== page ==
Adams County power plant closings felt across community

MANCHESTER, Ohio -- Two Adams County power plants are shutting down by the end of the month, ending decades of electricity generation. 

The loss of tax revenue from Stuart and Killen stations has already caused a lot of concern in Manchester, West Union and Maysville. 

The Stuart plant went offline early Thursday morning. The Killen station is scheduled to stop producing power by the end of May. The facilities closing means the region is losing hundreds of jobs.

Trey Gallenstein of Maysville worked at Stuart plant for nine years, and he'll soon be out of a job. The site of the idled plant was jarring to him.

"It's been pretty tough," he said. "I've got a daughter — my first daughter, she's 14 months old. My wife became pregnant right around the time we started talking about closing down."

Jobs at the plants had a total payroll of $60 million. 

Now it's decision time for Gallenstein and more than 300 other soon-to-be-out-of-work employees.

"Do we stay around? Do we pack up and leave? What do we do from here? It's a really good paying job," Gallenstein said. "Been a great job. Great work environment."

Adams County Auditor Dave Gifford said the plant closings will mean belt-tightening for every local government agency. 

"It's going to be about an $8.5 million loss in tax revenue," he said. 

Manchester Local Schools relied heavily on that money, so it will take the biggest hit according to Superintendent Brian Rau.

"When all is said and done, the power plants will have impacted us about $3.5 million," he said. 

That means a drop in per pupil spending from $12,000 to $8,000. 

Last year, the district had nearly 1,000 students. Now it's down to 870. Parents usually sign up 70 students a year for preschool. That's dropped to 50. 

"They're not disgruntled with the district, they love the district," Rau said. "The parents just have to go find work, and it's just not here in Adams County."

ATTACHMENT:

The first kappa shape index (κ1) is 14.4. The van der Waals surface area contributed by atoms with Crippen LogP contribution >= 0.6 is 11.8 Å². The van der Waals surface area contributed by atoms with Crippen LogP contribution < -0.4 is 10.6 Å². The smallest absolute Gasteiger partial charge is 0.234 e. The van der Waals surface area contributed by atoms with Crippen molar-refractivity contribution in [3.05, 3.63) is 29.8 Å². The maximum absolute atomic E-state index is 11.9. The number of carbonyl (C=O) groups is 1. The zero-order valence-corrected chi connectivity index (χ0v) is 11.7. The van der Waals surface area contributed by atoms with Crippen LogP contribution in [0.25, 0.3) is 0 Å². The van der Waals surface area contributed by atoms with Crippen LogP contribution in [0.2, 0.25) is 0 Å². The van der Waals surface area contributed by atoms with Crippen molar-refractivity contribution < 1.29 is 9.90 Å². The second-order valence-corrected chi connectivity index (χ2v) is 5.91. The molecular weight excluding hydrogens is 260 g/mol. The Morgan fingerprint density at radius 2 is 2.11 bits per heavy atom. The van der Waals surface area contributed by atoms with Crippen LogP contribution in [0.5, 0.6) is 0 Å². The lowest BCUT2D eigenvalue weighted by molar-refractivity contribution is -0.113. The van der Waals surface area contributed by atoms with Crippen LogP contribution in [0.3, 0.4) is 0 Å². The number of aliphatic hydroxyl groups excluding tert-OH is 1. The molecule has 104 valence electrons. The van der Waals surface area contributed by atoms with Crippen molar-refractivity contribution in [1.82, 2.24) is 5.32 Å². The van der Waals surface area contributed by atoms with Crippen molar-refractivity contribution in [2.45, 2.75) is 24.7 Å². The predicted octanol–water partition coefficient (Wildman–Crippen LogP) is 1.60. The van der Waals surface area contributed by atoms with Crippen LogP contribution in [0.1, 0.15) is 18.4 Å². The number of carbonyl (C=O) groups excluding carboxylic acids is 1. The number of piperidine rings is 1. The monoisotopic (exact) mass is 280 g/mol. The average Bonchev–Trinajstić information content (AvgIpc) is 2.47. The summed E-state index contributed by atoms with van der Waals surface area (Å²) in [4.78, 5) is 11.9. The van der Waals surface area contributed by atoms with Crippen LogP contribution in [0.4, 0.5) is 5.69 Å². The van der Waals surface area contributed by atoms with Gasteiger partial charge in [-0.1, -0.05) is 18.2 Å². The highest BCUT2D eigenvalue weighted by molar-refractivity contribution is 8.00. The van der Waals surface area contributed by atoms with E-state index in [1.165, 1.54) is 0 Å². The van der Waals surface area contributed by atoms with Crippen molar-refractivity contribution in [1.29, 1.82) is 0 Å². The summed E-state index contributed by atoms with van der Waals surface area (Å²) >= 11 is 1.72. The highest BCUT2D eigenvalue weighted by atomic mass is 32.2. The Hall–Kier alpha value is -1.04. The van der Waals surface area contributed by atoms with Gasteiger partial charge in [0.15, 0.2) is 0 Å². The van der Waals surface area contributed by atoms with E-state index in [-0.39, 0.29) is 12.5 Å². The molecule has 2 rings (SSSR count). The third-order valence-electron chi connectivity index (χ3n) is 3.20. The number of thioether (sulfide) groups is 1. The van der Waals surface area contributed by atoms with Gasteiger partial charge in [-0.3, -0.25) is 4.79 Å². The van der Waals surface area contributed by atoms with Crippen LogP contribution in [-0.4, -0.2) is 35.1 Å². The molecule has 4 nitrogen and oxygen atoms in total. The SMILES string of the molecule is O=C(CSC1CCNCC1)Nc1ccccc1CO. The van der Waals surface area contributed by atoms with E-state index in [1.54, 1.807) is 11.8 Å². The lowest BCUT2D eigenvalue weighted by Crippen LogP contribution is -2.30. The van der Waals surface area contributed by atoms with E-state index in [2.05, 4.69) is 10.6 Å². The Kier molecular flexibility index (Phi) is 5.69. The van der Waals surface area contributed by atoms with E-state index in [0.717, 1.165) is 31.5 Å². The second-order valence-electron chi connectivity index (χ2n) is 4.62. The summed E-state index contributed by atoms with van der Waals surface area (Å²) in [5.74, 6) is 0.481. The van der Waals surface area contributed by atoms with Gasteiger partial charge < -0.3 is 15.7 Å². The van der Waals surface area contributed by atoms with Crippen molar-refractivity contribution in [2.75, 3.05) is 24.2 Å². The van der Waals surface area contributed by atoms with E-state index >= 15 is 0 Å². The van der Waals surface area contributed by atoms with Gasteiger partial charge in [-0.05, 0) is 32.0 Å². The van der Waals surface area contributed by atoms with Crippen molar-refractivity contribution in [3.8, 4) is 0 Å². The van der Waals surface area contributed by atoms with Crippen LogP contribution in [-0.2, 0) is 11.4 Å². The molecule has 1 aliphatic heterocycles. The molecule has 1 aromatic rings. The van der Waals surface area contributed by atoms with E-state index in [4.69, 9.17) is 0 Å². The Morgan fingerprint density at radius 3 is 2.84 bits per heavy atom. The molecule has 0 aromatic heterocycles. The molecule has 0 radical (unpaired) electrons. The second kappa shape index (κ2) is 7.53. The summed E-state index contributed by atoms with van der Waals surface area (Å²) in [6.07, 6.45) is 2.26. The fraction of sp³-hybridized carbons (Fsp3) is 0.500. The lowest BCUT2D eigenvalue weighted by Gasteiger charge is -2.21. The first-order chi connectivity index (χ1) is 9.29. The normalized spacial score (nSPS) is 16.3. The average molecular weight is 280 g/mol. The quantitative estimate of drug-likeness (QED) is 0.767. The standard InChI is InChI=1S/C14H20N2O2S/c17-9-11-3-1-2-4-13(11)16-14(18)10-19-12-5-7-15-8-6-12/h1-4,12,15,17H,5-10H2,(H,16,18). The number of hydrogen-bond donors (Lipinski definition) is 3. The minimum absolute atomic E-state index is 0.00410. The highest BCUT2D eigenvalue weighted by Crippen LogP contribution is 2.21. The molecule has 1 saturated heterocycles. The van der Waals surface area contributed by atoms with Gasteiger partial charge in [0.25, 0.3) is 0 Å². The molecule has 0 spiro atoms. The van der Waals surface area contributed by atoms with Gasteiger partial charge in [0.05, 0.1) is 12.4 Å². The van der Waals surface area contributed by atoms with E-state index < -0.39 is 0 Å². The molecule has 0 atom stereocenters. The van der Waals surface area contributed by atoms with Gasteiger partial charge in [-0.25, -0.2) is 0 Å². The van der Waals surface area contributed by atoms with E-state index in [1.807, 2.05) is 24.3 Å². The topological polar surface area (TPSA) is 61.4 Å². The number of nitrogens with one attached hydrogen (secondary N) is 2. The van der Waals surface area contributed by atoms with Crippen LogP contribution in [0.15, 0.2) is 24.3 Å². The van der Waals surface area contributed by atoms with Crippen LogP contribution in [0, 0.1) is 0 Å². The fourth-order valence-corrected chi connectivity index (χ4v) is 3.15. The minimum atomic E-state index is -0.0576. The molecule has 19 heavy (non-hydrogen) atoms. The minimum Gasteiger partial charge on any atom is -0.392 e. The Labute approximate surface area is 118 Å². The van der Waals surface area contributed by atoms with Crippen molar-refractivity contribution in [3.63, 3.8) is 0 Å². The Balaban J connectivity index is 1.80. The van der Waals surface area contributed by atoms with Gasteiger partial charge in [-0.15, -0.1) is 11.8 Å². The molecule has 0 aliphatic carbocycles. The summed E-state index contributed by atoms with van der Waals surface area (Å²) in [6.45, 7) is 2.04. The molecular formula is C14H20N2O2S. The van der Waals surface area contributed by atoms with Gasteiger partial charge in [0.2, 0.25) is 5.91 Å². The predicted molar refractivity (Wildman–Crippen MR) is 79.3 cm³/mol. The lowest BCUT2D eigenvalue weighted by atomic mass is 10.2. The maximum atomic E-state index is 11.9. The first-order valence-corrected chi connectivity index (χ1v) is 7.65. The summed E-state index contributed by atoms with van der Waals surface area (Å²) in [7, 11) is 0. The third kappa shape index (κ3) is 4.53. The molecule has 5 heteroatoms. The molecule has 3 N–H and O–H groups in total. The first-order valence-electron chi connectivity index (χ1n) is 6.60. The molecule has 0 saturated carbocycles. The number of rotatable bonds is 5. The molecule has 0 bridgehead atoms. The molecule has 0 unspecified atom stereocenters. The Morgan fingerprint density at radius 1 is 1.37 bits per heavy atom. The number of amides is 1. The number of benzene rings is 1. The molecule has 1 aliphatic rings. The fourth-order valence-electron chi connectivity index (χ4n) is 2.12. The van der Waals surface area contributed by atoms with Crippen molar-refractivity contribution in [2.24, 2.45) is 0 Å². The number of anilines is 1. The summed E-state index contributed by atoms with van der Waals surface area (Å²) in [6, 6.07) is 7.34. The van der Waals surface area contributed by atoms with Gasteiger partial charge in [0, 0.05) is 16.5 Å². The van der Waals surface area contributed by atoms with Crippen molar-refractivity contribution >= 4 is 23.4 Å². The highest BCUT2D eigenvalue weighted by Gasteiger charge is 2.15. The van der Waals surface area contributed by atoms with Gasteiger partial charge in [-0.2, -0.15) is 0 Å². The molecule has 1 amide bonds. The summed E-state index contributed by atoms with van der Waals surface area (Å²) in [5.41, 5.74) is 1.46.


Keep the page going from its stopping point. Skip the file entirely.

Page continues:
There have already been a few layoffs and shuffling of responsibilities because of the district's new reality.

"We're going to continue as a district," Rau said. "We will not need to consolidate with any other districts. We're just going to have to do business a little differently based on the budget that we have."

The Adams County Ohio Valley School District will also lost $200,000 in tax revenue from a $39 million budget. Superintendent Richard Seas said they fared much better than Manchester.

"But I think the greater loss has to do with the fact that the families and the community being disrupted as a whole," he said.

In West Union, county leaders have reduced spending as they try to predict what the closings will do to sales tax receipts, according to Adams County Commissioner Ty Pell.

"Last year's cuts, we cut around $600,000. And projections from today, looks like we're going to be around $250,000 from the '19 budget," he said. 

At Mozier Furniture and Appliances in West Union, owner Gary McClellan reduced inventory in anticipation of the closings. 

"It's going to impact us to some degree, but it's kind of a measured degree — not a total impact, not a depression-type thing that hit is in 2008/2009," he said.

At O'Rourke's Neighborhood Pub in Maysville, owner Norbert Gallenstein said about 15 percent of his business could be traced to the plants.

"The payroll is what is going to hit us, where the locals make their money and decide where to spend it," he said. "We try to get a piece of that and it won't be there."

The future is uncertain for businesses, schools, the government, and workers like Gallenstein. He said he's looking at trade school or just jumping right back into the job market.

There have been efforts to sell one or both of the power plants, but so far there have been no takers.

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